While you may not be able to physically touch your loved one, I recommend staying in touch with and celebrating the love you shared. . . and continue to share . . . which is forever present and always and forever connects you. The way we get through grieving is to cry all of our tears. It is a cleansing and a healing process. However, if you have regrets or guilt about the relationship, work to clear these, as they cause unnecessary suffering.

Our children want one and only one thing for us: they want us to live joyously, which is our true essence.

I hope this is helpful.

Irene
My Dearest Amaryllis,

You are so very kind.

Blessings for the highest good.

Irene
I like the this just have to try to remember this and do it, its easier said then done but will try


Irene Kendig said:
In the national award-winning book, Conversations with Jerry and Other People I Thought Were Dead,there's a poignant passage from a young man by the name of Jared who transitioned when he was thirty years old. (The conversations are between the author and seven loved ones on the other side.)

When asked, "Is there anything you miss?" Jared responds,"I don't miss anything. I'm content. Everything I could possibly want is available here and now. I would like my family and friends on the physical plane to acknowledge my presence, although not because I miss it; I'd like it more for them than for me. I know I'm very much alive, but they don't. Because people can't experience me with their five senses, they think I don't exist anymore . . . so they mistakenly assume they have no place to put their love for me. Loneliness is people falsely believing that no one is there to receive their love. It's our natural instinct to express love, and when we think we can't, it creates sadness."

While you may not be able to physically touch your loved one, I recommend staying in touch with and celebrating the love you shared. . . and continue to share . . . which is forever present and always and forever connects you. The way we get through grieving is to cry all of our tears. It is a cleansing and a healing process. However, if you have regrets or guilt about the relationship, work to clear these, as they cause unnecessary suffering.

Our children want one and only one thing for us: they want us to live joyously, which is our true essence.

I hope this is helpful.

Irene
< Dear Sonya, I would like so much to get a sign from my son as you got from yours. We know the soul is eternal, the universe is eternal, we know we have to wait for our moment to go too however in this meantime it is hard to bear the pain of the absence. Just the parents who lost a child are able to know about this kind of pain. The books I have read, all them from this site, were of a a great help for me immediately after his death at the moment i was about to loose my mind and as you say without knowing the best thing to do. For a while it seemed to me I had to go, too. Then I came to my senses and realized it would be of a greater help to stand up, to take the road again, to keep going through my own journey. I am very thankful for all the help I got and for the orientation I am following up to this day in order to cope with the hard reality. Alone, totally alone I don't know how such a thing is possible. The internet is such a source of information! My prayers thoughts go to you. xxxxx, amaryllis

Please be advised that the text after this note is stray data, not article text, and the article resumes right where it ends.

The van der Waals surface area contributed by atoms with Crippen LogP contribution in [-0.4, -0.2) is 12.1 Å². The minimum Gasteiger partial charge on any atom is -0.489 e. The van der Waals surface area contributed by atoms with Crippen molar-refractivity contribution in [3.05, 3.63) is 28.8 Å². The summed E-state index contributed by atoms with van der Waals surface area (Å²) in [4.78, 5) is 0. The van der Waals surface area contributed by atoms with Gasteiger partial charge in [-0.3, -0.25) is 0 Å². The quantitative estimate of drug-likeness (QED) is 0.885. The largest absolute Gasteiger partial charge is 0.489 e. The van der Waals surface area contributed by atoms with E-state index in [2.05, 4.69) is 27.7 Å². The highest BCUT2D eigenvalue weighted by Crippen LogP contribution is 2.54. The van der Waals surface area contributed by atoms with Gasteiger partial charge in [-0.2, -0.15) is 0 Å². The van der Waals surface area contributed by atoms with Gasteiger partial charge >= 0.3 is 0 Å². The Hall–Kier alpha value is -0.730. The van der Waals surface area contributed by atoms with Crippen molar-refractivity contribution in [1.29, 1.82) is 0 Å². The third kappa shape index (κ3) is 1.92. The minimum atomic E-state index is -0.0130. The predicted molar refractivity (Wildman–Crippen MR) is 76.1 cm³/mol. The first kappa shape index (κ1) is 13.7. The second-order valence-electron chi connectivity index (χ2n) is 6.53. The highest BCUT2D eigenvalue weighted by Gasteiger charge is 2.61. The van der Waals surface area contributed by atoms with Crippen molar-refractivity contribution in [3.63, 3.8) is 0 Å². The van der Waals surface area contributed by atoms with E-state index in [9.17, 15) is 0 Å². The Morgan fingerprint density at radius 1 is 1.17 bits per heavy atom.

Sonya Morgan said:
I just don't know how to go on.
The pain is so bad, and everybody I speak to who has lost a child even if it was 20 yrs ago they say the same thing the pain never goes away.
So how do you learn to go on?
How do you go on living?



JoAnn Brozowski said:
Hi Sonya - I have almost exactly the same story. My son Tyler was 24 when I found him this past January. I found him in work unresponsive. His birthday was Sept 19th. The pain is unbearable. One of the only things that help is knowing people like yourself are going through the same thing.
Sonya Morgan****Who is the Author of that book "Conversation with Jerry and Other People" so I can get a copy of it? And, why doesn't anyone reply to me when I ask a question?

To know who is the arthor of the book - just ask to Irene Kendig as she was the one to talk about a passage about Jared on that book. Yes, Sonya Morgan, we sent replies, hope you got them by nowl
xxxxx amaryllis

Melinda Ellen Guinn said:
Sonya Morgan****Who is the Author of that book "Conversation with Jerry and Other People" so I can get a copy of it? And, why doesn't anyone reply to me when I ask a question?
Hey, Sonya, did you already receive the replies we from this site have sent to you?!
Hope you did.
xxxx

Melinda Ellen Guinn said:
Sonya Morgan****Who is the Author of that book "Conversation with Jerry and Other People" so I can get a copy of it? And, why doesn't anyone reply to me when I ask a question?